I’ve decided and researched the fact that water sports and swimming are actually some of the best ways to lose weight, gain muscle, and maintain the body you want instead of the body you have to deal with or feel like you have to deal with. I came to this conclusion after seeing multiple swimmers, who I think actually have greater advantages than dancers who are famous for their bodies interestingly enough, and after seeing all the guys on the water polo team who don’t necessarily do anything else in terms of exercise, because they’re too busy playing water polo in practice. Even when I played for fun, not even on a team, I could feel the burning and the sore muscles after, because I wasn’t used to that kind of workout. I mean despite the fact that water facilitates some physical therapy and so on, it actually provides a kind of extra resistance that bands and all of those tools just can’t match. If you run or exert the same amount of speed you would running, you burn more calories and put in more effort while simultaneously controlling your body temperature to work longer and harder due to the water around you. And frankly, if you have seen the swimmers, they seem more ripped and stronger along with being skinnier than even the runners.
weight and sleep
Sleep deprivation can lead directly to obesity. Most people aren’t aware of this fact, but considering more than 1/3 of Americans and more than half in some areas are obese, it is a worsening epidemic. Through time and a number of different factors, many people have begun to sleep less in direct coincidence with the rise of obesity.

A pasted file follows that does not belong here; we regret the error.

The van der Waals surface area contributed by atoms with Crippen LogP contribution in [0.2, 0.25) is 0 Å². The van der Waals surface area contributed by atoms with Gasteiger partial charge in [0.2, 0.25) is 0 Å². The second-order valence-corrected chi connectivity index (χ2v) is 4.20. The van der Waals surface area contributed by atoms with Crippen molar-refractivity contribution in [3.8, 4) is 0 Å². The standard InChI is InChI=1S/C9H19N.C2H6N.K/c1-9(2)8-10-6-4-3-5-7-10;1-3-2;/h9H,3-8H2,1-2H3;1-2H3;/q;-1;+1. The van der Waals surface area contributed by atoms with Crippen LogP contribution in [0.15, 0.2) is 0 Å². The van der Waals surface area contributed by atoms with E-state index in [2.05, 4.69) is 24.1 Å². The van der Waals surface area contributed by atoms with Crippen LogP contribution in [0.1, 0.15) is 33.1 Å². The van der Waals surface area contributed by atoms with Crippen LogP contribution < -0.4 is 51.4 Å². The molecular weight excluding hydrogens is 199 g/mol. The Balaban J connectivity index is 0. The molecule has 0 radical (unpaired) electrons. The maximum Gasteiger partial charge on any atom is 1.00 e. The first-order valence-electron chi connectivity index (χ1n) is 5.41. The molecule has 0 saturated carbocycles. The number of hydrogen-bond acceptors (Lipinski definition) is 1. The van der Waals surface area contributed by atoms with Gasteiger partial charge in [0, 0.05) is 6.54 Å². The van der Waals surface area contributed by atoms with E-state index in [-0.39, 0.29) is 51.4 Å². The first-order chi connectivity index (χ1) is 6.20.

At this point, our average sleep time has decreased by at least a quarter as compared to our predecessors. Apparently in 1900, the average sleep time was 9 hours. In the past 10 years, the average sleep time has decreased to less than 7 hours. And in 2001, research showed that less than 6 hours sleep per night as well as staying up past midnight could significantly contribute to obesity. However, in 2002, a study of 1.1 million individuals showed that when individuals slept less than 7 or 8 hours, obesity rose significantly. The studies only continued, citing one in 2004 in Wisconsin, a 2005 study in Virginia, and various others, all showing the same thing, less sleep means more obesity.
Since 1992, there have been more than 13 different studies of more than 45,000 children and more studies on adults that have supported the relationship between sleep and obesity. Children also suffer a higher risk of obesity when they get less sleep. A 2005 study in the British Medical Journal suggested that sleep patterns at the age of just 30 months could predict the obesity rate at 7 years of age.
And why does this have such an impact? Apparently, with healthy amounts of sleep, the hypothalamus is stimulated in a positive way. Whereas, when you lack sleep, the hypothalamus is activated to increase appetite and decrease the natural expenditure of energy. A study by Spiegel in 1999 also suggested that restricting sleep reduced glucose tolerance and increased weight gain and hypertension by also decreasing metabolism. However, the effects could be reversed with a return to normal sleep patterns. So in short, to decrease your risk of obesity and gain a natural appetite suppressant and metabolic booster, just get 8 to 9 hours of sleep on a regular basis.